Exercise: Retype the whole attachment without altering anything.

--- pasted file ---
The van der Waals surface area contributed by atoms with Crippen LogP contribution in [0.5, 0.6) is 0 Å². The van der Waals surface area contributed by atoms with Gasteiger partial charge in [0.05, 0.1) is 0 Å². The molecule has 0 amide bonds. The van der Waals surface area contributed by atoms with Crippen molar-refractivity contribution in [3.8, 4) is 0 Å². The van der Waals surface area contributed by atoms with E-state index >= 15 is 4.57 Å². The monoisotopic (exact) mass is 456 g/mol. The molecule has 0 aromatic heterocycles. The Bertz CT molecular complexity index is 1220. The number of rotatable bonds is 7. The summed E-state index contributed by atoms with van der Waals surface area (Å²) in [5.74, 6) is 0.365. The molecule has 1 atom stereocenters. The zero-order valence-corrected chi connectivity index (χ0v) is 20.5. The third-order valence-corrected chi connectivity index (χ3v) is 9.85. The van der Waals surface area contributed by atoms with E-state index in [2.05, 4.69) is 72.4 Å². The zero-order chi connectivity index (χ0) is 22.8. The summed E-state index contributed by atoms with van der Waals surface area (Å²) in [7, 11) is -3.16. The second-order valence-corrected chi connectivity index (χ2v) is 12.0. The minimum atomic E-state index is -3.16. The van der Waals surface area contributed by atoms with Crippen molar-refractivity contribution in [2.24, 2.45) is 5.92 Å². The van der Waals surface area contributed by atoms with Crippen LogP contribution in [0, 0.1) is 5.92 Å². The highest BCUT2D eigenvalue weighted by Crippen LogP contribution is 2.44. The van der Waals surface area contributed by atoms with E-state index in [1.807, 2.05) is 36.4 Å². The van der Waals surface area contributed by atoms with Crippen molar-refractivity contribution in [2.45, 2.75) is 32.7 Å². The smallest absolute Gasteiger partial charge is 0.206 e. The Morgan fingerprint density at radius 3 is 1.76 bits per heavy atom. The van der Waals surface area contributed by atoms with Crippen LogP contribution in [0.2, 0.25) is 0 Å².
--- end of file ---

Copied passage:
The van der Waals surface area contributed by atoms with Crippen LogP contribution in [0.5, 0.6) is 0 Å². The van der Waals surface area contributed by atoms with Gasteiger partial charge in [0.05, 0.1) is 0 Å². The molecule has 0 amide bonds. The van der Waals surface area contributed by atoms with Crippen molar-refractivity contribution in [3.8, 4) is 0 Å². The van der Waals surface area contributed by atoms with E-state index >= 15 is 4.57 Å². The monoisotopic (exact) mass is 456 g/mol. The molecule has 0 aromatic heterocycles. The Bertz CT molecular complexity index is 1220. The number of rotatable bonds is 7. The summed E-state index contributed by atoms with van der Waals surface area (Å²) in [5.74, 6) is 0.365. The molecule has 1 atom stereocenters. The zero-order valence-corrected chi connectivity index (χ0v) is 20.5. The third-order valence-corrected chi connectivity index (χ3v) is 9.85. The van der Waals surface area contributed by atoms with E-state index in [2.05, 4.69) is 72.4 Å². The zero-order chi connectivity index (χ0) is 22.8. The summed E-state index contributed by atoms with van der Waals surface area (Å²) in [7, 11) is -3.16. The second-order valence-corrected chi connectivity index (χ2v) is 12.0. The minimum atomic E-state index is -3.16. The van der Waals surface area contributed by atoms with Crippen molar-refractivity contribution in [2.24, 2.45) is 5.92 Å². The van der Waals surface area contributed by atoms with Crippen LogP contribution in [0, 0.1) is 5.92 Å². The highest BCUT2D eigenvalue weighted by Crippen LogP contribution is 2.44. The van der Waals surface area contributed by atoms with E-state index in [1.807, 2.05) is 36.4 Å². The van der Waals surface area contributed by atoms with Crippen molar-refractivity contribution in [2.45, 2.75) is 32.7 Å². The smallest absolute Gasteiger partial charge is 0.206 e. The Morgan fingerprint density at radius 3 is 1.76 bits per heavy atom. The van der Waals surface area contributed by atoms with Crippen LogP contribution in [0.2, 0.25) is 0 Å².